Three of the top 20 cyber insurance providers could face “meaningful to significant gross losses” from a single-event cyber catastrophe, according to an A.M. Best report based on modeling conducted by the ratings agency and Guidewire’s Cyence Risk Analytics.

The big finding: Such an event would produce losses ranging from 15 percent to 119 percent of these companies’ estimated 2022 policyholder surplus.

“For the majority of these companies, even the gross losses do not come close to the natural catastrophe probable maximum loss estimates used for stressing the balance sheet strength of the companies,” Fred Eslami, an associate director at A.M. Best, said in prepared remarks. “However, under these circumstances, a handful of companies could lose a significant amount of surplus, which potentially could create ratings pressure or even trigger a downgrade.”

A.M. Best and Cyence focused for the report on extrapolating and modeling current cyber insurance market trends to 2022. As part of the approach, they created five typical policy profiles, each with certain attributes such as business revenues, specific policy limits, self-insured retentions and attachment points.

To model the potential losses, A.M. Best/Cyence used two scenarios as described in a Lloyd’s 2017 emerging risk report: a cloud service provider interruption and mass vulnerability. With these in mind, A.M. Best applied Guidewire’s Cyence Risk Analytics application to the top 20 carriers’ modeled cyber portfolios in various scenarios to model their gross loss potential.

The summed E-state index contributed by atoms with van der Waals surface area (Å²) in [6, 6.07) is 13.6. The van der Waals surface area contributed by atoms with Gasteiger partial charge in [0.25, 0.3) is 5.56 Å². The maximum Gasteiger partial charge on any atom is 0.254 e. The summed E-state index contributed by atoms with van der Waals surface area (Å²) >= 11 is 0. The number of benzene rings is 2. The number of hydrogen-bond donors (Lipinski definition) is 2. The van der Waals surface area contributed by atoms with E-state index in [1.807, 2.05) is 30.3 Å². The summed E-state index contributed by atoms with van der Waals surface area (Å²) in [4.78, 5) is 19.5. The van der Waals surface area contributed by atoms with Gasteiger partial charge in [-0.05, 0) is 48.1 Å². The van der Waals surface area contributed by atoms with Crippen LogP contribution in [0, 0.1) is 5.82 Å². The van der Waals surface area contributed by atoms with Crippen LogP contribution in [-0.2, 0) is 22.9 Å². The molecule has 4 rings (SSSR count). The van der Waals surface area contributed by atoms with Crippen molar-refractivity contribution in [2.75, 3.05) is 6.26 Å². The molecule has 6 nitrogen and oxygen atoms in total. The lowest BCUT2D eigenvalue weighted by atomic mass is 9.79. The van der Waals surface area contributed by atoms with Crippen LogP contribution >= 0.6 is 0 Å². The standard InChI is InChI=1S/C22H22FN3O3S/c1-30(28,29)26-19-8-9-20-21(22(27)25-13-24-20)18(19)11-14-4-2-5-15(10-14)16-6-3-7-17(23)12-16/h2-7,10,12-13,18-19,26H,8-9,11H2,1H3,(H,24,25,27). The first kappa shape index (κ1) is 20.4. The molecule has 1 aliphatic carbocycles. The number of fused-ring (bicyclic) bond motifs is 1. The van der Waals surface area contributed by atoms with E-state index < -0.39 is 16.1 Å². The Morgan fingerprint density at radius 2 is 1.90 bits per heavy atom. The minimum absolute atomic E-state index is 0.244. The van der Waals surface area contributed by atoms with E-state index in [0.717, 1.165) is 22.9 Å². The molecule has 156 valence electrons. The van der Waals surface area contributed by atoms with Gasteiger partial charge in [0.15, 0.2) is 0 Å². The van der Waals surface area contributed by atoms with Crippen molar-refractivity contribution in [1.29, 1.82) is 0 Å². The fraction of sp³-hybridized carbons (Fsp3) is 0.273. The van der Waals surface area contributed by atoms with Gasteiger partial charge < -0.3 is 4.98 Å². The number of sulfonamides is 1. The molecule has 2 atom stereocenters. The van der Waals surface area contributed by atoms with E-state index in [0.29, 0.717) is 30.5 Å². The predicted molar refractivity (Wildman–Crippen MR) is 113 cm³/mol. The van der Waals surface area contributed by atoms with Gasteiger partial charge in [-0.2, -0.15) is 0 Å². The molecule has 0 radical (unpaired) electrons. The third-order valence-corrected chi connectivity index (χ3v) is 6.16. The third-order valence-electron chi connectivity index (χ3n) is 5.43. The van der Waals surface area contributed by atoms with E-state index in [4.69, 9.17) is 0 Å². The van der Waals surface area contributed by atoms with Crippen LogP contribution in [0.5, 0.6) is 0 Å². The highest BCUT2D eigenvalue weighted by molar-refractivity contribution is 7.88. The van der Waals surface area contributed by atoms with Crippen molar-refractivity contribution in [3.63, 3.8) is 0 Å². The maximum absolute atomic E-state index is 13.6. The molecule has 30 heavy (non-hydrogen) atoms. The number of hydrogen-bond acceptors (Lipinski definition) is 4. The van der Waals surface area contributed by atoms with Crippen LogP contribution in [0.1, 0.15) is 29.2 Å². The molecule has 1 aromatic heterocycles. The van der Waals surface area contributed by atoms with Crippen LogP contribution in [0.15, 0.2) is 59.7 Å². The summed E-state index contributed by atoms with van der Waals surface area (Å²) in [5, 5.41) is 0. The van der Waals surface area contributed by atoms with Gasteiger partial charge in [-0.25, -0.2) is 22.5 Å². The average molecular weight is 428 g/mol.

In the first scenario, numerous cloud-based customer servers fail, leading to widespread service and business interruptions. In the second scenario, a common software application is compromised and exploited on a global scale. In addition to the two event scenarios, an assessment against both events occurring over a 12-month period found that at the 1-in-200 event level, five companies incurred gross losses ranging from 11 percent to 233 percent of their estimated 2022 policyholder surplus.

The report notes that gross losses under the 1-in-50 and 1-in-200 scenarios do not take into consideration ceded reinsurance arrangements to which these companies may be party. But the analysis also does not consider companies’ silent cyber exposure (i.e., when perils are neither specifically included nor excluded), which potentially could be significant.

Stress-testing cyber risks against a company’s balance sheet to confirm that the cyber portfolio does not pose capital stresses and an evaluation of risk mitigation strategies, such as selective underwriting, reinsurance, establishing risk preferences and risk pricing, will be key aspects of A.M. Best’s review of an insurer’s approach to managing cyber risk, the ratings agency said.

The full findings are contained in A.M. Best’s special report, “Cyber Insurance Market: Stress Testing the Future.”

Source: A.M. Best